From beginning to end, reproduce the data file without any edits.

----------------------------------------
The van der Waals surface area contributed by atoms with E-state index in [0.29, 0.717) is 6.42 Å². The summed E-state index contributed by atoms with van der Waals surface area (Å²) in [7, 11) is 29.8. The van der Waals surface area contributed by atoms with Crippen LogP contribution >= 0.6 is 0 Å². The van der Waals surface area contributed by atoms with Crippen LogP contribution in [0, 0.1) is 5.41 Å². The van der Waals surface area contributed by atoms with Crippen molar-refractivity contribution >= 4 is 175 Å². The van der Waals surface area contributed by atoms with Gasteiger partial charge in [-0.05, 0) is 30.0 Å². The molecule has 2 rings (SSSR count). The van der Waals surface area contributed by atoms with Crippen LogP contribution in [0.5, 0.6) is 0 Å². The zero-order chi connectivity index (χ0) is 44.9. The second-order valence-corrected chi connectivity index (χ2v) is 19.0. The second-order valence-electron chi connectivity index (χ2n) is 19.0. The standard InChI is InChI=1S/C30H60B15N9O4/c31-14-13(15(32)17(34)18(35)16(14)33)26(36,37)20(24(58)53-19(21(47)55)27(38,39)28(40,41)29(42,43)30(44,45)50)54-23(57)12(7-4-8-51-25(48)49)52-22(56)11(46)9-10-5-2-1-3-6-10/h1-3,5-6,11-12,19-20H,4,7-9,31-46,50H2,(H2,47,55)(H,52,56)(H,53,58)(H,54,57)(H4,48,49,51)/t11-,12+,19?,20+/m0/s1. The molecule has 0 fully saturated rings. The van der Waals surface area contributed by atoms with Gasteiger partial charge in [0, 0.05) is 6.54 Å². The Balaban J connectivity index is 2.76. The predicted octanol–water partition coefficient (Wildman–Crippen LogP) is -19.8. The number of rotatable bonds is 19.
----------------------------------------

The van der Waals surface area contributed by atoms with E-state index in [0.29, 0.717) is 6.42 Å². The summed E-state index contributed by atoms with van der Waals surface area (Å²) in [7, 11) is 29.8. The van der Waals surface area contributed by atoms with Crippen LogP contribution >= 0.6 is 0 Å². The van der Waals surface area contributed by atoms with Crippen LogP contribution in [0, 0.1) is 5.41 Å². The van der Waals surface area contributed by atoms with Crippen molar-refractivity contribution >= 4 is 175 Å². The van der Waals surface area contributed by atoms with Gasteiger partial charge in [-0.05, 0) is 30.0 Å². The molecule has 2 rings (SSSR count). The van der Waals surface area contributed by atoms with Crippen LogP contribution in [0.5, 0.6) is 0 Å². The zero-order chi connectivity index (χ0) is 44.9. The second-order valence-corrected chi connectivity index (χ2v) is 19.0. The second-order valence-electron chi connectivity index (χ2n) is 19.0. The standard InChI is InChI=1S/C30H60B15N9O4/c31-14-13(15(32)17(34)18(35)16(14)33)26(36,37)20(24(58)53-19(21(47)55)27(38,39)28(40,41)29(42,43)30(44,45)50)54-23(57)12(7-4-8-51-25(48)49)52-22(56)11(46)9-10-5-2-1-3-6-10/h1-3,5-6,11-12,19-20H,4,7-9,31-46,50H2,(H2,47,55)(H,52,56)(H,53,58)(H,54,57)(H4,48,49,51)/t11-,12+,19?,20+/m0/s1. The molecule has 0 fully saturated rings. The van der Waals surface area contributed by atoms with Gasteiger partial charge in [0, 0.05) is 6.54 Å². The Balaban J connectivity index is 2.76. The predicted octanol–water partition coefficient (Wildman–Crippen LogP) is -19.8. The number of rotatable bonds is 19.